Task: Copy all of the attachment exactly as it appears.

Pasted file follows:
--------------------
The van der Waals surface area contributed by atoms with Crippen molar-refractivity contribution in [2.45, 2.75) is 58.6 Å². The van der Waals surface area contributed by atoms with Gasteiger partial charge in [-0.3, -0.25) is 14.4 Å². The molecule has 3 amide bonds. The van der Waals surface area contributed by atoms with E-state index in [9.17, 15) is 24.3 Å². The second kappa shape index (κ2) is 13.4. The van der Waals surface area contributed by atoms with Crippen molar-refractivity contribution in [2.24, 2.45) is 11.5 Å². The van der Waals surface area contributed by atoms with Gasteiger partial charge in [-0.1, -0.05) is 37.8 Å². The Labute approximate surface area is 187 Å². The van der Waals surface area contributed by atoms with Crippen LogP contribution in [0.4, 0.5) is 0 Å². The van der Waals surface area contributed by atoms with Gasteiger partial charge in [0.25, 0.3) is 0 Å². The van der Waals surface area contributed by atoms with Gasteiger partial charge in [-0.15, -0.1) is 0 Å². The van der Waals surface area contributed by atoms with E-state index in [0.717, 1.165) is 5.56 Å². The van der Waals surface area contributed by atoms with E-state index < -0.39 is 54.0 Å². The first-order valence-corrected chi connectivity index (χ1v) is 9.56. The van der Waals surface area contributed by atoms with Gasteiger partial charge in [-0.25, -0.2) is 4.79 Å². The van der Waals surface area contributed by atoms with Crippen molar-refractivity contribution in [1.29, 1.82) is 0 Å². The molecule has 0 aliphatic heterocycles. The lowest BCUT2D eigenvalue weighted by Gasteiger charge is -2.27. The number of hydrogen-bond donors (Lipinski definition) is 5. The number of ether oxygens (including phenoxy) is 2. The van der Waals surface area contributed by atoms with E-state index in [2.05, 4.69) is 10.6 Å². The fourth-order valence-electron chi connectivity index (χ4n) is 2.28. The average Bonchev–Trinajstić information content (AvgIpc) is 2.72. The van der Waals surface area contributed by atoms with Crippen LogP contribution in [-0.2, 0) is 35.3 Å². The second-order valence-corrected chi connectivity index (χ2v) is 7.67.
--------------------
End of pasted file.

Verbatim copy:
The van der Waals surface area contributed by atoms with Crippen molar-refractivity contribution in [2.45, 2.75) is 58.6 Å². The van der Waals surface area contributed by atoms with Gasteiger partial charge in [-0.3, -0.25) is 14.4 Å². The molecule has 3 amide bonds. The van der Waals surface area contributed by atoms with E-state index in [9.17, 15) is 24.3 Å². The second kappa shape index (κ2) is 13.4. The van der Waals surface area contributed by atoms with Crippen molar-refractivity contribution in [2.24, 2.45) is 11.5 Å². The van der Waals surface area contributed by atoms with Gasteiger partial charge in [-0.1, -0.05) is 37.8 Å². The Labute approximate surface area is 187 Å². The van der Waals surface area contributed by atoms with Crippen LogP contribution in [0.4, 0.5) is 0 Å². The van der Waals surface area contributed by atoms with Gasteiger partial charge in [0.25, 0.3) is 0 Å². The van der Waals surface area contributed by atoms with Gasteiger partial charge in [-0.15, -0.1) is 0 Å². The van der Waals surface area contributed by atoms with E-state index in [0.717, 1.165) is 5.56 Å². The van der Waals surface area contributed by atoms with E-state index < -0.39 is 54.0 Å². The first-order valence-corrected chi connectivity index (χ1v) is 9.56. The van der Waals surface area contributed by atoms with Gasteiger partial charge in [-0.25, -0.2) is 4.79 Å². The van der Waals surface area contributed by atoms with Crippen molar-refractivity contribution in [1.29, 1.82) is 0 Å². The molecule has 0 aliphatic heterocycles. The lowest BCUT2D eigenvalue weighted by Gasteiger charge is -2.27. The number of hydrogen-bond donors (Lipinski definition) is 5. The number of ether oxygens (including phenoxy) is 2. The van der Waals surface area contributed by atoms with E-state index in [2.05, 4.69) is 10.6 Å². The fourth-order valence-electron chi connectivity index (χ4n) is 2.28. The average Bonchev–Trinajstić information content (AvgIpc) is 2.72. The van der Waals surface area contributed by atoms with Crippen LogP contribution in [-0.2, 0) is 35.3 Å². The second-order valence-corrected chi connectivity index (χ2v) is 7.67.